Those weeds we don’t want can usually be characterised as such because they are pinching space, light and food from those plants we want to keep. A familiar site in domestic gardens as they pop up between flagstones; they are even more of an issue on allotments.
Types of Weeds
Weeds can be annual, biennial or perennial. The latter being the most problematic from dandelion, buttercup, nettles, docks and thistles to invasive types such as couch grass, bindweed/convolvulus, horsetail and ground elder.
Horsetail or Mare’s Tail (Equisetum Arvense) is an invasive, deep-rooted perennial weed which forms dense carpets of foliage forcing out less vigorous plants in beds and borders.
Easily recognised by its upright, fir tree-like shoots that appear in summer, Horsetail has light brown stems in the Spring which appear with a cone-like spore producing structure. In summer, sterile green shoots develop into fir tree-like plants.
Horsetail is an invasive and tough weed where rhizomes bury deep below the surface allowing them to enter other gardens beneath the surface. So if you are planning to compost this plant you need to check that the seeds/bits are only added to the top of an already hot pile (above 40°c). DO NOT fork in or turn the contents of the HOTBIN as seeds will fall down to cooler base.
Composting a weed – The Importance of Destroying Seeds and Rhizomes
Can I compost weeds?
As far as composting goes, weeds aren’t any more difficult to compost than other plants so they shouldn’t be wasted. If you are following general weed advice and removing them whilst they are young, the weeds will breakdown and make excellent compost quickly.
So why do some people not want to compost them?
The main complication surrounding composting weeds is to do with the seeds and the rhizomes, both of which can cause chaos if not destroyed effectively.
Proving to be problematic seeds can survive in soil and cold compost heaps laying dormant for many years. This can include seeds from melons and tomatoes plus weeds like couch grass and dandelion which when left in a cold compost heap are planted in nature’s best growing medium – humus/compost.
If they are not destroyed properly the weeds can end up being spread over flower and vegetable beds in final compost causing mayhem to your plot.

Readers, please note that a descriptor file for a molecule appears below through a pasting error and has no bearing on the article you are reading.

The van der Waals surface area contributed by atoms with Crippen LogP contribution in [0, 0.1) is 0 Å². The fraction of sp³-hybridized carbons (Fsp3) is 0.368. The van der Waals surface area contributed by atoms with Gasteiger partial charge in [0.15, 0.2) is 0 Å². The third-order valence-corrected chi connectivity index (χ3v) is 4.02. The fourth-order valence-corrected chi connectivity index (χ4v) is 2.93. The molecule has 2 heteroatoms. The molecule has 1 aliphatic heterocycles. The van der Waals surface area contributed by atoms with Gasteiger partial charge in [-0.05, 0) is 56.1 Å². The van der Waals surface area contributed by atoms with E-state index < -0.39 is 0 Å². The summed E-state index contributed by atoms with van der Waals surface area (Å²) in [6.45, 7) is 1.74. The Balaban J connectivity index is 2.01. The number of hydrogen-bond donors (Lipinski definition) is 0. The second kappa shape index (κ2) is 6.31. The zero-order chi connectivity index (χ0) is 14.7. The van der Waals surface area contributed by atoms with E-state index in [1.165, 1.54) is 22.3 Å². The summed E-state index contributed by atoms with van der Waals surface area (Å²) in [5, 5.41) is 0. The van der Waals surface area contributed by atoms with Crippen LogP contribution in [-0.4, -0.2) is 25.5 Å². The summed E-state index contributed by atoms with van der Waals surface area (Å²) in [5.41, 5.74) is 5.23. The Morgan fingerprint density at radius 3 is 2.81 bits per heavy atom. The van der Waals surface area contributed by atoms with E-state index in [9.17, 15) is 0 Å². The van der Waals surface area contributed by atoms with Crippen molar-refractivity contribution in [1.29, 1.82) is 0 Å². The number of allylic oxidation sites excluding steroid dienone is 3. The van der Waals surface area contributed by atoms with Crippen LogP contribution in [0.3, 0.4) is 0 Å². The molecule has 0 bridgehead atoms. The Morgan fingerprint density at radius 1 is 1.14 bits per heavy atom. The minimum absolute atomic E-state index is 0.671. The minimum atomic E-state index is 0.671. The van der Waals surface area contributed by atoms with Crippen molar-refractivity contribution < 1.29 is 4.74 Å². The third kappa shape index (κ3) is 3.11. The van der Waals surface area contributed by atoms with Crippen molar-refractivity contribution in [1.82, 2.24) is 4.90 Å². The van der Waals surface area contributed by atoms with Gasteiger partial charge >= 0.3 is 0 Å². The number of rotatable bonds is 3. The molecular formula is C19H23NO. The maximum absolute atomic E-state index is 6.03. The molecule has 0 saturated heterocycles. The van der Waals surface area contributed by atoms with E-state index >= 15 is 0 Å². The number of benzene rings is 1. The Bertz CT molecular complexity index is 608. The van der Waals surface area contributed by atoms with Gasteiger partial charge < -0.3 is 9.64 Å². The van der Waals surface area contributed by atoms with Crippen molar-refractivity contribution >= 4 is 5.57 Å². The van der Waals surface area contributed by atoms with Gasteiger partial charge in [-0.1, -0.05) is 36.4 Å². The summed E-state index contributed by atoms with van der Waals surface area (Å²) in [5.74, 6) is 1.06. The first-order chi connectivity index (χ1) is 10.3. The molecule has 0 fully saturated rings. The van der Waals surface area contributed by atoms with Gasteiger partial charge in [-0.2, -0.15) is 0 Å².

Rhizomes are a feature of perennial weeds, similar to strawberry stolons, however the rhizome represents the main plant stem, whereas stolons are “off shoots” from an existing stem. Rhizomes are subterranean roots; growing underground helps the weed survive through the winter and is responsible for the aggressive nature at which they spread. To destroy them you need to do more than cut them back to ground level, the roots need to be thoroughly dug out.
- Reading up on weeds and make sure you don’t have any in your garden that require specific care. For example Japanese Knotweed which is a controlled weed species is particularly troublesome; we recommend following detailed advice for controlling it.
- Catch weeds early before they go to seed and remove all rhizomes/roots.
- Add to a self-insulating compost pile – the HOTBIN compost bin. Sustained heat of 40°C+ is required to kill weeds and seeds.
- After hot composting invasive weeds like Horsetail you may wish to give your compost a germination test. Leave the compost in an open maturation pile for a few months to check there is no re-sprout – f it does, gently tease out all roots and rhizomes again and zap it through the hot compost again.
Do I need to destroy the weeds before adding to the HOTBIN?
Some sites advise destroying the weeds before adding to compost bins. Heat is the successful factor in the successful destruction of weeds and seeds if you want to compost them. Even the peskiest perennial weed cannot survive sustained hot composting temperatures of 60°c.
Advice | Destroying Weeds Through Sustained Heat in the HOTBIN
- Ensure you are HOT composting between 40-60°c. Never add seeds to a HOTBIN that’s not up to temperature, otherwise seeds will be spread in final compost.
- Add weeds and seed heads into the top of the bin, the hottest part and place in the middle – do not fork the mix in as they could then fall to the cooler layers or down the sides and may survive.
What About Weed Killer?
Domestic weed killers are biodegradable so adding grass or weeds with weed killer on shouldn’t be a problem, however please check individual product instructions.
Test Your Final Compost
To reassure yourself that the weeds are gone especially with invasive ones you may decide to do a test. Simply plant up some small pots with your final compost and water to see if anything germinates, if not, hot composting has successfully destroyed them.
Bear in mind that at the end of the day it’s difficult to get rid of all weed seeds – birds will kindly drop them, the wind will carry them and they can even lay dormant in the soil for years… and then there are the rhizomes!
Compost various weeds from dandelions and buttercups to horsetail and ground elder in the HOTBIN. Just make sure you are hot composting first to ensure the weed seeds are killed off.